A little-known company called Halek Operating ND LLC is facing the largest fine North Dakota has ever levied against an oil and gas producer — $1.5 million — for jeopardizing drinking water near Dickinson.
But even before the company drilled its first well in North Dakota, federal officials say the man behind it had swindled $22 million out of 300 investors in a Texas oil and gas project.
The odd facts of the case show that the state officials overseeing the nation’s oil and gas boom might need to look beyond promoting development and monitoring groundwater and keep their eyes open for plain old fraud.
Both of the cases revolve around Jason Halek, 39, of Southlake, Texas, an affluent suburb of Fort Worth.
Halek was CEO of Halek Operating ND until April 2012. He signed over the company as state officials stepped up their investigation of a defective disposal well for oil field waste.
He was also CEO of Halek Energy LLC, the company at the center of the Texas oil fraud allegations, until it collapsed into bankruptcy in 2011. He settled the Texas fraud charges with the Securities and Exchange Commission by agreeing to a $50,000 fine and to repay “ill-gotten gains.”
At its peak, Halek Energy put down at least $15,000 on a luxury suite in Cowboys Stadium in Dallas, had a 2006 Hummer for a company car and hired a “personal assistant” for Halek to handle his email and drive him out to the oil field.
But there was something a little different about the company. For one thing, the phone number the company gave state officials rang in the hair salon of the woman listed as Halek’s corporate relations director.
As things fell apart, the Hummer was sold to CarMax, the Cowboys were suing for the unpaid balance on the luxury suite, and the personal assistant was demanding back pay and overtime.
Left behind are frustrated investors, a substandard injection well threatening groundwater west of Dickinson and a tangle of litigation. That legal tangle even includes felony criminal charges against a former Halek associate named Nathan Garber.
But Halek says there was no fraud and no ill-gotten gains. In a phone interview Sunday with EnergyWire, Halek said he’s a legitimate oil driller, not the fraudster depicted by the SEC. He said he agreed to settle with the SEC under duress and that problems in North Dakota happened on someone else’s watch.
“I feel like I’ve been majorly wronged by several organizations,” Halek said in the interview. “I’m trying to drill for oil as cheaply as possible and as environmentally friendly as possible. That’s my deal.”
He added, “I hope to get through this red tape and drill some really awesome wells.”
Cold calls and wildcat wells
Halek is originally from Minnesota. He said he came to Texas in 1998 and got into the oil business with “older guys” in the industry mentoring him.
The paper trail in the case goes back to 2007, when Halek Energy registered with state oil and gas officials at the oddly named Texas Railroad Commission. The SEC said Halek and an associate raised the $22 million between 2007 and 2009 to drill oil and gas wells west of Fort Worth.
They made cold calls and advertised on websites, according to court records, and told some prospective investors they could “double or triple their initial investment.”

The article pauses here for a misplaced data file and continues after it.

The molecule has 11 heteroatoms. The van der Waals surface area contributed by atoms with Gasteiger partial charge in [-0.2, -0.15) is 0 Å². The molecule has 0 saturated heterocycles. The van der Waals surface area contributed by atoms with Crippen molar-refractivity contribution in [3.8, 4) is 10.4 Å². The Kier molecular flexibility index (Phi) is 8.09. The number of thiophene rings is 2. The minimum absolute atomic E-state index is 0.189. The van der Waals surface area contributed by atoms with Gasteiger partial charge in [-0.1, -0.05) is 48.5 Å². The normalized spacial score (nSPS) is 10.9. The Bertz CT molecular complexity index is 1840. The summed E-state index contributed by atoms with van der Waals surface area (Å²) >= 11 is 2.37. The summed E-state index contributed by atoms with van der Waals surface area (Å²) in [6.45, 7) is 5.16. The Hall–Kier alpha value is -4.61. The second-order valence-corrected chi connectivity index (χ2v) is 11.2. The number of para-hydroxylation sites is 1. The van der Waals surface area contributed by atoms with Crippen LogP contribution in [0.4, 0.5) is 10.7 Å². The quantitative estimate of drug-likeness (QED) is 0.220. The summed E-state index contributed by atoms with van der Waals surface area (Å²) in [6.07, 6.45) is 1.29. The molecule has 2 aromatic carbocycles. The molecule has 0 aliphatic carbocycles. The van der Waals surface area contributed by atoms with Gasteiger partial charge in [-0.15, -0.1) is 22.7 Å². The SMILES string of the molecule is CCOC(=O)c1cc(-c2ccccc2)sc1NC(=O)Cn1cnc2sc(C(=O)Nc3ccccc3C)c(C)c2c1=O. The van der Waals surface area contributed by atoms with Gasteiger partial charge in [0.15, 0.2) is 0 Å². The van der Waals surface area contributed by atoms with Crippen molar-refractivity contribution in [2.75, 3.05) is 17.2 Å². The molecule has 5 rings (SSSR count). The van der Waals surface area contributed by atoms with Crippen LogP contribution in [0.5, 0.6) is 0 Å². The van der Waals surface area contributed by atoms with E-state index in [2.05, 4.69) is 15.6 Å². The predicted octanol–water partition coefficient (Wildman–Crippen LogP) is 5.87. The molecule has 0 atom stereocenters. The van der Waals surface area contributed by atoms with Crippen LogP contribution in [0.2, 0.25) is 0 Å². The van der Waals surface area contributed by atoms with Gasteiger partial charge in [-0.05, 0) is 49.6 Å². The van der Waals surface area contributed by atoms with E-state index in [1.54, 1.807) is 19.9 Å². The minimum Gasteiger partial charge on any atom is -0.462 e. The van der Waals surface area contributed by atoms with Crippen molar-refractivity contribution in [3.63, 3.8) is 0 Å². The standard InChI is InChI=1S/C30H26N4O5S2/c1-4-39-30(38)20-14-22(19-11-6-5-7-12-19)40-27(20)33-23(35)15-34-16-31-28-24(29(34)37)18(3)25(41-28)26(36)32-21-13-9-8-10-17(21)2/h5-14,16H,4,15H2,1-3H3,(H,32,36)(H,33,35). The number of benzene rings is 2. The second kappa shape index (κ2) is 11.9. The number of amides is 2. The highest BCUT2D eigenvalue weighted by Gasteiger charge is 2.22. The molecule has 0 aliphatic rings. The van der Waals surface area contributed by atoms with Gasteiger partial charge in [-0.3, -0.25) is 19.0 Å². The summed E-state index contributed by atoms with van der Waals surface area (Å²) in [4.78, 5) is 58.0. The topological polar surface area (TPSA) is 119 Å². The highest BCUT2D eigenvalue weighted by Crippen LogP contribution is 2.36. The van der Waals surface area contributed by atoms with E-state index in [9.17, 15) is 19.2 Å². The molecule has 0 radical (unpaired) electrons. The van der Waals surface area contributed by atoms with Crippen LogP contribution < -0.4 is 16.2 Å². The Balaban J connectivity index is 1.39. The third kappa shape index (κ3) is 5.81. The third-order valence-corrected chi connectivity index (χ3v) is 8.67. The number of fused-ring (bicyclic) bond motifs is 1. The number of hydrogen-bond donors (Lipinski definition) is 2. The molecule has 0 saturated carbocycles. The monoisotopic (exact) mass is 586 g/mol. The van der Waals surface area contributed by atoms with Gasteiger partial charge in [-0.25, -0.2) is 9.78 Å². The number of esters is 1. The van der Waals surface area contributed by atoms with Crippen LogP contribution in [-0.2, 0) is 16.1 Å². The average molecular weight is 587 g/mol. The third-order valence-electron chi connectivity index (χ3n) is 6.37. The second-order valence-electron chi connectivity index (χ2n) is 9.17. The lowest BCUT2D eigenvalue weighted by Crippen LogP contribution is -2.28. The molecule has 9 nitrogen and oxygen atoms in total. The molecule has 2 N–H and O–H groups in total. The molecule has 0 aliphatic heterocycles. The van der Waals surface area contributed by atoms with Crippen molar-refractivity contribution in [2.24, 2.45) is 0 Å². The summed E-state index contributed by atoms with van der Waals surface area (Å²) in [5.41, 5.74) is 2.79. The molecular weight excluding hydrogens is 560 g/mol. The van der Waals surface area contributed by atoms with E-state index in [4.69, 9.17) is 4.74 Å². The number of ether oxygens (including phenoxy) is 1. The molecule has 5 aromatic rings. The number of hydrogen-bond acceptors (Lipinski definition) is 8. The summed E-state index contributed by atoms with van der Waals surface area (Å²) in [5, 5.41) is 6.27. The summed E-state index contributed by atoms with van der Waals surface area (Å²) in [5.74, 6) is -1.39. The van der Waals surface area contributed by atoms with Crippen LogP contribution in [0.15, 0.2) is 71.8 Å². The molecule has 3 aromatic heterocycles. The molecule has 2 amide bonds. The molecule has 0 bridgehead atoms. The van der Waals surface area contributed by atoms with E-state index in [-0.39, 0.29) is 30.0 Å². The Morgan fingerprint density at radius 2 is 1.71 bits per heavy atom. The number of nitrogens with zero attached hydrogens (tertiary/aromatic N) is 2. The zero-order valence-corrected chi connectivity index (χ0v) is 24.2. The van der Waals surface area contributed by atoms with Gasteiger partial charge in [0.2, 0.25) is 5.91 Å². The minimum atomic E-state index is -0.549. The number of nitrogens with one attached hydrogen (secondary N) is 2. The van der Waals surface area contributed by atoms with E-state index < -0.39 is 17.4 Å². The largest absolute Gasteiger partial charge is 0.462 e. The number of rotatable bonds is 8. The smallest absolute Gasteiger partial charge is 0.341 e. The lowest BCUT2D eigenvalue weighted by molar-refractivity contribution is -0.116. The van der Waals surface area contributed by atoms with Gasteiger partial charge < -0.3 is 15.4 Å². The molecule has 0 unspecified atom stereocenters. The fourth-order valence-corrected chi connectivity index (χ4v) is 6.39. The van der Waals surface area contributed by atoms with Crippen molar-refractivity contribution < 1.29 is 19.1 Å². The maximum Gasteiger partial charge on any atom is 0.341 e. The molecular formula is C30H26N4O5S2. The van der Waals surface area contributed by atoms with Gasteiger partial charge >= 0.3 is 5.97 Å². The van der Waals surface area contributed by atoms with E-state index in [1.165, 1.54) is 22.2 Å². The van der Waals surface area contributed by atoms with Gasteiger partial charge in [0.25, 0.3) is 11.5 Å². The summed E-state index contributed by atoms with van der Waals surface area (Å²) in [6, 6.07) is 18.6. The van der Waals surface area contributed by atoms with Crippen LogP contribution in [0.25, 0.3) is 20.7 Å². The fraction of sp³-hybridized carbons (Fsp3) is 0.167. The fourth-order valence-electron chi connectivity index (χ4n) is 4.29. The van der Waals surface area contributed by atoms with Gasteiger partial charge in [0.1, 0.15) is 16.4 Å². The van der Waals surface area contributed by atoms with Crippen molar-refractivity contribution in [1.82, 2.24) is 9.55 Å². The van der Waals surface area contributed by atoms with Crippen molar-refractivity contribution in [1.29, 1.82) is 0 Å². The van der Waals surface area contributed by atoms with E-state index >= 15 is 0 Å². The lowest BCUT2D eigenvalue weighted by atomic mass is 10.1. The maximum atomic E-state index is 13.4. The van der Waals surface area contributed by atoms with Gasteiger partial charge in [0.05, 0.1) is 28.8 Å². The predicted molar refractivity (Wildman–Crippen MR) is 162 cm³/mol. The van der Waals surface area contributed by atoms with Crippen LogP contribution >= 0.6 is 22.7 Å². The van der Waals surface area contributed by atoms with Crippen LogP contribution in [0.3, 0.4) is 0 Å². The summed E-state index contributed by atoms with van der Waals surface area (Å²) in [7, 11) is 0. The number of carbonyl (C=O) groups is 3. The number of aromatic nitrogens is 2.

The SEC alleged the pair told investors they would probably get their investment back within two-and-a-half years with returns of up to 32 percent.
“These projections were wholly speculative,” the SEC wrote in its complaint. They were “formulated by a Halek energy employee who had no oil and gas experience.”
The wells were extremely risky “wildcat” ventures with little proven potential and no pipelines nearby to take gas to market, the SEC said, adding that the projections were “flatly contrary to actual results” from nearby wells.
Among those who lost their entire investment was a 24-year-old blind man from Southern California named Anthony Michael Ramsey. He’d handed over $140,000 of the $400,000 trust set up to support him after the motorcycle accident that blinded him.
Halek settled Ramsey’s lawsuit and says that between that and his settlement with the brokerage involved in the deal, Ramsey has gotten his money back.
Texas oil and gas records show that from the beginning of 2007 to April 2011, Halek Energy produced about 194,000 barrels of crude oil from 34 leases spread among Jack, Coryell, Lampasas and Palo Pinto counties, west of Fort Worth. State records show several of the wells have been shut off for some period of time by inspectors for various violations.
A spokeswoman for the Railroad Commission said the company, now under the control of a bankruptcy trustee, currently has 11 wells, nine of which are considered “active” and has shown production within the past year.
The project unraveled in 2010. Halek said he hit some dry wells at first but eventually struck oil and started making money for investors. He said the SEC got involved and a group of investors sued before he could turn things around.
“I had drilled every well I said I was going to drill,” Halek said.
By June of that year, Halek and his attorneys were negotiating a settlement with the SEC, agreeing to the $50,000 fine.
The California broker who sold stock to the blind man was permanently barred from the industry. Halek kept going in the oil and gas exploration business, turning his sights on the booming Bakken Shale in North Dakota.
North to the booming Bakken
Halek Operating ND sought its first well permit from North Dakota officials on July 21, 2010. That was after Halek and his attorneys negotiated the settlement with the SEC in the Texas case but before they finalized it in court.
“I thought that was resolved by the time I went to North Dakota,” Halek said, “and we were just waiting for the paperwork.”
The permit was for a well near Dickinson, in the western part of the state, on the southwest edge of the Bakken Shale. Halek was also seeking investors for the North Dakota wells. Records filed with the SEC show that a few days after applying for the permit, Halek garnered his first investment in Halek Energy North Dakota LLC. Overall, Halek said, investors put in about $3 million.